There is a difference between data and information. You can be data rich but information poor. In New Jersey, we currently collect a plethora of data from our communities, businesses and school districts. But we are information poor when it comes to understanding staffing and retention trends in our educator workforce — the individuals who staff our schools and school districts.

In Part One of our Educator Workforce Series, we provide foundational data — a snapshot — of the educator landscape in New Jersey.  Based on the foundational data, we recognized the need for and made policy recommendations calling for more intentional collection and tracking of educator workforce data and multi-year projections.  The goal of those proposed policies is to better inform the supply of our current and future workforce to ensure that all students have access to the exemplary teachers they need to prepare them for college or career.

During our research, we discovered that New Jersey collects over 100 data elements about district staff, including teachers, administrators, support staff, and more, on an annual basis. Reported information includes staff who have been hired and assigned to teach a specific job or course, relevant certification, salary, years of experience and type of preparation (traditional or alternate) route. However, none of these elements include position numbers or vacancy details (i.e. the number of open teaching positions in a school). Why are the position numbers and vacancy details important?  Without them we cannot track teacher movement and we cannot accurately predict the future demand that our school districts have for teachers. Without projections we do not know whether teacher preparation programs are preparing enough future teachers for open vacancies and in-demand certifications.  For example, we cannot answer questions like:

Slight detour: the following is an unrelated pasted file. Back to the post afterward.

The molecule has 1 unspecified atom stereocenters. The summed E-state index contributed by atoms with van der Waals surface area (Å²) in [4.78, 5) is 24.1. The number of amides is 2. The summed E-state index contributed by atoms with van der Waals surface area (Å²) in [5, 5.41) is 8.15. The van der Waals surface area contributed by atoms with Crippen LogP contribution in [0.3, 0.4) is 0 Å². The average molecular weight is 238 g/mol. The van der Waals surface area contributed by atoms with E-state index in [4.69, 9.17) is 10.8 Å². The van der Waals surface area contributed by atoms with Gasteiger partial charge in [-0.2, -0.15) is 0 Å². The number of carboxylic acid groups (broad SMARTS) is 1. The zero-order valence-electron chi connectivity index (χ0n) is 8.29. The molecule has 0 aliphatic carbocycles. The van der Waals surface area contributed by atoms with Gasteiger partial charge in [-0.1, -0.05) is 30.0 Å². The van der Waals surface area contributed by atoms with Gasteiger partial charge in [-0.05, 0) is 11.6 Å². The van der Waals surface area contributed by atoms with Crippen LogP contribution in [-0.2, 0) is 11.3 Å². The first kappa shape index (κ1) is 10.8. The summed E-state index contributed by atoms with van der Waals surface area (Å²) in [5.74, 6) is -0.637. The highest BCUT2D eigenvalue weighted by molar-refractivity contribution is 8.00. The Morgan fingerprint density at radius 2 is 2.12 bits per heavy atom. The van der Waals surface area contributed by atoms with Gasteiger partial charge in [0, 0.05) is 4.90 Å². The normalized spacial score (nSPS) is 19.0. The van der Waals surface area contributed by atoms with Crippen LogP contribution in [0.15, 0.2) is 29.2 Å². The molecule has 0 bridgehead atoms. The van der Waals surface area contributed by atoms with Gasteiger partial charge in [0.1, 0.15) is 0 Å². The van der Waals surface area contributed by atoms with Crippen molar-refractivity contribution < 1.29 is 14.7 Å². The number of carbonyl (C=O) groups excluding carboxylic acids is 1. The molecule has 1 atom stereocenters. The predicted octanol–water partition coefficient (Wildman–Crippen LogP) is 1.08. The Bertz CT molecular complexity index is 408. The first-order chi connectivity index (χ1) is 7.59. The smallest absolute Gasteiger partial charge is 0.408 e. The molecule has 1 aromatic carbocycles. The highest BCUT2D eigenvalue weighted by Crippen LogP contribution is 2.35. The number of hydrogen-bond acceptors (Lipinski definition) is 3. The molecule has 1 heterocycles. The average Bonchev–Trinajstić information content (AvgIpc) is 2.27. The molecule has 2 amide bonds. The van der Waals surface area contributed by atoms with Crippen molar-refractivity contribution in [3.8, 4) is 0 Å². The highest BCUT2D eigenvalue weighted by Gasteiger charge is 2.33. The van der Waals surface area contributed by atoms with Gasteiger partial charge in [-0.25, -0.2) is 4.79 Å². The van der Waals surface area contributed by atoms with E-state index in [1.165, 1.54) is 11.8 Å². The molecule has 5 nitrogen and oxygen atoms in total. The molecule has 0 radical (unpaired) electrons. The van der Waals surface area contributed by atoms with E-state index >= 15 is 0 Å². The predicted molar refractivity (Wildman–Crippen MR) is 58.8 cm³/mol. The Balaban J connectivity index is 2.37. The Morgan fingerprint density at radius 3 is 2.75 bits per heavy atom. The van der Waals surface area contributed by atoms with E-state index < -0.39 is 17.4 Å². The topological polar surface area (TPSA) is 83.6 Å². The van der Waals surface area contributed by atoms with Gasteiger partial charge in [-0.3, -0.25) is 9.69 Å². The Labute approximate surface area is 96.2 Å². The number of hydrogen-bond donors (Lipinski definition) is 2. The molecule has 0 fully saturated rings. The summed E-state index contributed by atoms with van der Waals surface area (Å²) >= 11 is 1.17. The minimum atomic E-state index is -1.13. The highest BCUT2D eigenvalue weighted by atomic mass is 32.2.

1. How many more physics teachers need to be prepared for all students to have access to at least one physics course; or
  2. What courses are at risk of no longer being offered due to retirements and a shortage of certified educators?

As a result, JerseyCAN has proposed the following solutions to help leverage the state’s data collection to answer critical questions about the educator workforce:

  1. Collect demand data: There are critical data elements missing from the current NJSmart collections that would make workforce projections easier to produce and would better inform the pipeline of new teachers. These include open positions, new positions, removed positions and anticipated retirements for all staff positions.  Furthermore, tracking how many new hires come from outside of New Jersey would be helpful data for the state to collect.
  2. Publish education workforce projections annually: It takes years to prepare teachers and other instructional staff to be educators in New Jersey. New Jersey’s pipeline needs projections of how many future teachers will be needed to adequately recruit talent, adapt coursework, develop partnerships with districts and close achievement gaps. Other industries have used projections for years to adapt the preparation and training of talent for the needs of their future workforce, but education has been left out.
  3. Prioritize workforce solutions for the Educator Workforce: The current state of data availability and prioritized questions being answered through NJ Education to Earnings Data System (NJEEDs) should focus on our pk-20 workforce. The research has shown that teachers are the number one in-school influencer on student outcomes. In light of COVID19, state and local leaders are finding unprecedented staffing challenges and many school leaders predict that the impact of this economic and health crisis on their personnel will stifle the pipeline for years to come.  As a result, developing accurate projections for the educator workforce are even more important.

*The image above represents the NJEEDS system.  Source data from multiple agencies is linked in the data warehouse in order to publicly share the outcomes of our students through New Jersey’s pk-20 education system.

Join us in supporting the need for and prioritizing collection of the missing data elements that can drive workforce projections and ultimately ensure that we have the number of and types of certified teachers to serve our students today and in the future.

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